The following letter was sent by the Strathcona BIA to Mayor Stewart, Vancouver City Councillors, Parks Board Commissioners and the office of the Vancouver City Manager on January 6th, 2020.
Businesses operating in and around Oppenheimer Park are no longer in a position to safely support staff and customers coming into the community. The Strathcona Business Improvement Association (SBIA) is calling upon City and Parks Board Officials for the immediate housing of park residents and a detailed timeline on when the housing will occur.
In August 2019, the SBIA surveyed its members regarding activity in Oppenheimer Park. 83% of SBIA members surveyed agreed efforts should be made to return the park to its original purpose as a green, recreation and social space. The Strathcona BIA committed, on behalf of its members, to closely watch how the city and parks board proceed in addressing the concerns raised by local businesses in the survey results.
Unfortunately, over the last six months, the Strathcona BIA has only seen conditions worsen for both park residents and business members operating next to or near the park. The recent death that occurred in the park on January 1, 2020, is a tragic tipping point and the Strathcona BIA feels a responsibility to raise its concerns on behalf of its members with city and parks board officials, calling for support to prioritize housing immediately.
The Strathcona Safety team works to support over 800 SBIA members. This includes operating a two-person safety team 7 days a week, 8 hours a day who monitor 44 city square blocks across seven sub-districts and respond to business member needs and safety concerns.
From July 2019 to January 2020, the Strathcona BIA safety team reported that 46.9% of their time was spent in the Downtown Eastside Oppenheimer District (DEOD) which includes Oppenheimer Park, resulting in 2,704 unique reports. That is 2.8 times more than any other sub-district the Strathcona BIA monitors and a 5% jump from the first half of 2019 when the initial survey results were reported out.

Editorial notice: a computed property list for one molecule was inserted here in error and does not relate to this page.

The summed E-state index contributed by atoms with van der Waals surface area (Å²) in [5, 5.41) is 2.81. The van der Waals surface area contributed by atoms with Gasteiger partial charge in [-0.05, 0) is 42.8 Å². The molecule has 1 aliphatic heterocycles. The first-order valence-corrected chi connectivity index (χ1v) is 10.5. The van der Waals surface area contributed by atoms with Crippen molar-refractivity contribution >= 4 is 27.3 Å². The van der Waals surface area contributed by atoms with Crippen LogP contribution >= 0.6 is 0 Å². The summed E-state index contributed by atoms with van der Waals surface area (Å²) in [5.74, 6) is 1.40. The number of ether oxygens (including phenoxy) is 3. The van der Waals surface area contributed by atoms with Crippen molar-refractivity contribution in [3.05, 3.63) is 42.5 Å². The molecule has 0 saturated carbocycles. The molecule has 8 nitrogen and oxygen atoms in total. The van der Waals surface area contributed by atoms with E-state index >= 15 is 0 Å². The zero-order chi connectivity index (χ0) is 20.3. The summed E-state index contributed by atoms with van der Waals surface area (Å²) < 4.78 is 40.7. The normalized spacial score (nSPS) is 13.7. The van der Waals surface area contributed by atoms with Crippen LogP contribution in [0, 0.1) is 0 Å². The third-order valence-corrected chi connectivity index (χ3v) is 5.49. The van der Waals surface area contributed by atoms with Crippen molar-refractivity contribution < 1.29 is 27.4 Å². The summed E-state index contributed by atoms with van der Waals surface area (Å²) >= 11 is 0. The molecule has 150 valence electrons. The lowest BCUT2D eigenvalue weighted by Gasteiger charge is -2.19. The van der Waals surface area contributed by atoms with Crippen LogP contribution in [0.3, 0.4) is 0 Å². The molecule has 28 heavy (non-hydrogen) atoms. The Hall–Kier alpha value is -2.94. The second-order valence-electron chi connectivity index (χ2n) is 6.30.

Our safety team members take every precaution to ensure their own safety is prioritized so they can address the needs and concerns of Strathcona BIA members. Given the recent activity in Oppenheimer, the Strathcona BIA can no longer direct its safety team to walk through or even along the perimeter of the park, leaving businesses surrounding the park more vulnerable.
The SBIA has also noted a significant increase in trash and debris along the perimeter of the park. Micro-cleaners from Strathcona-based Mission Possible, a social enterprise that employs individuals who face barriers to traditional employment, spend up to 16 hours each week cleaning the Oppenheimer area. From in and around the park, on average, Mission Possible picks up 7.7 needles per hour and fills 12 large garbage bags of debris each week. . After the release of our report last summer, the Strathcona BIA increased street cleaning around the park in response to members citing “Health & Cleanliness” as one of their primary park concerns. From late September to early December, the SBIA implemented an additional eight street cleaning hours in the DEOD per week.
Frustration is growing among business members who continue to feel the impact of park activity on their staff, sales, and connection with the community. Given the role businesses serve in and around Oppenheimer Park in contributing to the local economy and further supporting community connections, we request the City of Vancouver and Vancouver Parks Board provide Strathcona BIA members with an immediate response regarding next steps.
Executive Director, Strathcona BIARead More
Strathcona BIA Special Report
August 13 2019, xwməθkwəy̓ əm (Musqueam), sḵwxwú7mesh (Squamish) and səl̓ílwətaʔɬ (Tsleil-Waututh) unceded territories/Vancouver, BC — When it comes to Oppenheimer Park and the recent surge in camping activity, a majority of businesses in the neighbourhood agree that the park should be allowed to be a park once again. A new survey by the Strathcona Business Improvement Association found that 83% of business respondents operating in and around Oppenheimer Park agree efforts should be made to return the park to its original purpose as a green and social space. 83% of business respondents agreed efforts should be made to return the park to its original purpose The survey comes roughly a year after campers occupied the park. Today it’s estimated that there are close to 130 campers living in Oppenheimer. The Strathcona BIA serves over 850 business members in Vancouver’s Eastside community, including many directly surrounding the park. It was time to hear from them directly on how park activity has impacted their ability to participate in the community and the local economy.
Survey Themes and Business Impacts
Strathcona BIA members surveyed revealed responses from the role park space plays in the community to what the city could do to address and support campers living in the park. According to Strathcona BIA Executive Director, Theo Lamb, the results were mixed with a few specific themes and messages emerging. One thing that is clear is that businesses in and around Oppenheimer Park feel strongly that action needs to occur.